Electricity profits 'excessive'

The electricity industry made excess profits of pounds 1.5bn last year, equivalent to pounds 60 for each customer, according to Frank Dobson, the Labour Party spokesman on energy. He called for an urgent change in the way the industry is regulated to cap the electricity companies' profits and prices, writes Mary Fagan.

Mr Dobson said profits in the industry, including generators, had increased by 150 per cent since 1987/88 to pounds 3.1bn, while inflation had risen by 31 per cent. The profit in a fair world would have been about pounds 1.6bn for the industry in total, he said.

At the same time, he added, electricity prices for the average domestic consumer had gone up by 40 per cent since 1986 when privatisation was announced.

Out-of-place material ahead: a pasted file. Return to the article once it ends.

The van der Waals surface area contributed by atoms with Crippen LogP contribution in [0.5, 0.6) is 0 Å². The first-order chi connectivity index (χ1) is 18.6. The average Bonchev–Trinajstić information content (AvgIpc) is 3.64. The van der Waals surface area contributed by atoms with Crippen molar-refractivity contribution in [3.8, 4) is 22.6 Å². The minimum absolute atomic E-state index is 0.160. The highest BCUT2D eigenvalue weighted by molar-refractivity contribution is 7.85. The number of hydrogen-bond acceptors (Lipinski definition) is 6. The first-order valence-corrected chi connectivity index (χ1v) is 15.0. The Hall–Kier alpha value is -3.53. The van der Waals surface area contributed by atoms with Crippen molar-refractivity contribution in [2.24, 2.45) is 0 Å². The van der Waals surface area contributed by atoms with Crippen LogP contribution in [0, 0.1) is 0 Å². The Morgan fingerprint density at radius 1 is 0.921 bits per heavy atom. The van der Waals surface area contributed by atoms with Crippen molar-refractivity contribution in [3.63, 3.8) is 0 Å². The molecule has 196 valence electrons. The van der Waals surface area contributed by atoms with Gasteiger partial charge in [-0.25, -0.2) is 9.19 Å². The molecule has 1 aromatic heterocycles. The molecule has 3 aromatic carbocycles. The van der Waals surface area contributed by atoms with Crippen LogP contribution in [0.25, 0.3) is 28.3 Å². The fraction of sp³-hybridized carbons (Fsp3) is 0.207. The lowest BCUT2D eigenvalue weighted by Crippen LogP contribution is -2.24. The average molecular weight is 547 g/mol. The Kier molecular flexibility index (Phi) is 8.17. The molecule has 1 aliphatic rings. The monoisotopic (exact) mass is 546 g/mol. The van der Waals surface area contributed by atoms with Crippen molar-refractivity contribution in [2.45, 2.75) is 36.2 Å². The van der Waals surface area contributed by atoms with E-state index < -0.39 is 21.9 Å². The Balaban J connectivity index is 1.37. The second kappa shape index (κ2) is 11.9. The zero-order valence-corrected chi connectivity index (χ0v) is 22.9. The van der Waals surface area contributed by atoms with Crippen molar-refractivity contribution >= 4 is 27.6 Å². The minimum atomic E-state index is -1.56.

He said: 'For monopoly suppliers of essential services there is no justification of increases higher than inflation. Water, gas and electricity companies alike do not charge prices, they levy a tax, because these services are vital and people cannot do without.'

He said the highest profit per customer was made by South Wales Electricity at pounds 79, followed by London Electricity at pounds 74, Manwen at pounds 73 and Yorkshire at pounds 72. Last year the regional supply companies raised domestic prices by an average of 10 per cent.

Mr Dobson said the companies were bad for the economy as they absorbed funds that could be put to good use elsewhere. He also said that the prices charged to businesses put them under threat.